By Valeria Rivas Hamilton
A day trip from Ensenada to San Pedro Martir? The idea seemed strange to me as I’d always thought of the Park as a remote place, but when Alain Preisser from Baja Wine and Sun Tours offered such an experience, I had no option but to say yes. I had heard stories about close encounters with California Condors, a world class observatoryand contrasting landscapes that can only be found in Baja California. I wanted to experience them!
The park is such an unknown treasure that even Ensenada locals rarely visit it. So if your idea of fun is having a remote national park basically to yourself (except perhaps for the bobcats, deer, coyotes and cows) this is the place to go.
Sierra San Pedro Martir is one of the two mountain ranges that run through the northern part of the peninsula, the other being the more popular Sierra de Juarez where the Constitution of 1857 National Park is located. Both parks have a similar flora consisting mainly of pine-oak forest and surrounded by chaparral and desert shrub.
The group I was in hopped on the tour van at 7:30 a.m. in Ensenada with our much-needed coffees in hand. After about four hours south on Highway 1, and an eastward turnoff, we noticed how the landscape was changing from desert shrub to pine forest.
As if the enormous granite boulders and tall pine trees hadn’t been enough to welcome us, we had a party of about 10 condors casually sitting at the side of the road just before entering the park. Alain, the tour guide, told us they were part of an international wildlife conservation program that reintroduced the condors to Baja California as they had come really close to extinction. The birds where so used to dealing with humans that they showed no intention of leaving when we started taking pictures. Their strange appearance made all those condors an amazing thing to see: an unusually large size for a bird, bald heads and black shiny feathers.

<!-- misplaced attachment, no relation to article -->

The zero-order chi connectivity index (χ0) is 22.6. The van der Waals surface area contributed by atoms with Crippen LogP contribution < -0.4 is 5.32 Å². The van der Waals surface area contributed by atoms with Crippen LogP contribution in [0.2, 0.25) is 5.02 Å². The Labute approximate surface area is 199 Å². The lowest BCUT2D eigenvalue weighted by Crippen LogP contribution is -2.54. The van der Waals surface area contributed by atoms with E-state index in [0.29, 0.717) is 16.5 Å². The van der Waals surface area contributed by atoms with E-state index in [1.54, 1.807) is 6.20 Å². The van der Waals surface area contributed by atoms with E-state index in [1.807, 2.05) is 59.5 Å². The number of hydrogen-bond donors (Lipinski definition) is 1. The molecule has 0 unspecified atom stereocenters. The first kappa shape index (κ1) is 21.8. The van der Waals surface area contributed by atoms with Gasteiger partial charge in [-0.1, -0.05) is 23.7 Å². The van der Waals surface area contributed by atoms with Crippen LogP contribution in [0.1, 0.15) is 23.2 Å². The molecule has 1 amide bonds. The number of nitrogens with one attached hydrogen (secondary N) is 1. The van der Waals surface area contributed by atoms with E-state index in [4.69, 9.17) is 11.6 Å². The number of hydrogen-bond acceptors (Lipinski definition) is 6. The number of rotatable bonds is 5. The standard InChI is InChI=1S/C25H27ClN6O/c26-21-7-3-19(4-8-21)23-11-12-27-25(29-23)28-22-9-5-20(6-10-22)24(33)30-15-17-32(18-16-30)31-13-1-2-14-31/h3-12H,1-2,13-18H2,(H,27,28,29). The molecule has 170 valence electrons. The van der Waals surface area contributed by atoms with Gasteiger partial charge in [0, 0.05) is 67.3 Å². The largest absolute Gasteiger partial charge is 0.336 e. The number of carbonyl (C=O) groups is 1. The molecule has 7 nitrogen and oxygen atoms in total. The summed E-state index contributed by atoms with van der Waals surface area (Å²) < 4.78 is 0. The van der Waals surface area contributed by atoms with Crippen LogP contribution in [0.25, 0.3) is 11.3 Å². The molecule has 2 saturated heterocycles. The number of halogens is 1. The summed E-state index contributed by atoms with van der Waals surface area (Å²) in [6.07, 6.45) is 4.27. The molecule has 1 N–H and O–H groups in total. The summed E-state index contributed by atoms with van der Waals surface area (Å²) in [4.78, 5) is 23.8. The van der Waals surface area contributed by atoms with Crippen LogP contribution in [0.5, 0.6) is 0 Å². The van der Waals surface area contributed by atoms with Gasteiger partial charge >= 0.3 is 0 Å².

After the group had a good dose of California Condor pictures, we drove all the way up to the National Astronomical Observatory built in San Pedro Martir in 1971. This site was selected due to the clarity of the air, lack of light pollution, dryness and generally clear skies.
A park staff member received us at the door and explained the geography and topography: We were standing at an elevation slightly higher than 9200 feet above the sea. We could see the Devil’s Peak (Picacho del Diablo), Baja California’s highest point, the San Felipe desert, the Sea of Cortez and even the coast of Sonora! Such an amazing view.
Once we entered the observatory and climbed the more than 100 steps to the top, we got to see the large optical telescope. The staff member explained Mexico’s astronomy program to us, and how it works in collaboration with scientists from all over the world.
We had a four-kilometer walk waiting for us, so we headed out of the observatory and started hiking to get to the Altar viewpoint, a breathtaking lookout 2,880 m. above sea level. I have to say that it was not an easy hike for those not used to high altitudes, but once you get there you see why is worth it. The walk allows you to listen to the birds, feel the wind on your face, smell the pine needles and study strange granite boulder formations. It’s hard to describe the dramatic contrasting landscape once you get to the El Altar viewpoint platform: A pine-oak forest bordered by dry desert and then the Gulf of California. Where else in the world can you admire such a scene? all over the world.
After a long day, lunch and a four-hour drive back to Ensenada (arriving at about 9:30 pm), I could not help but to think how lucky I am to live in Baja California and have new adventure travel experiences almost every weekend. I wish everyone were as lucky as I…
Best time of year to go: Spring- Summer
Approximate costs: Day Tour, $35.00 U.S for transportation and guide
What to pack: Hat, sunscreen, hiking boots, light lunch, jacket.
Valeria Rivas Hamilton loves to photograph and write about her Baja…and share the beauty with other Baja lovers.
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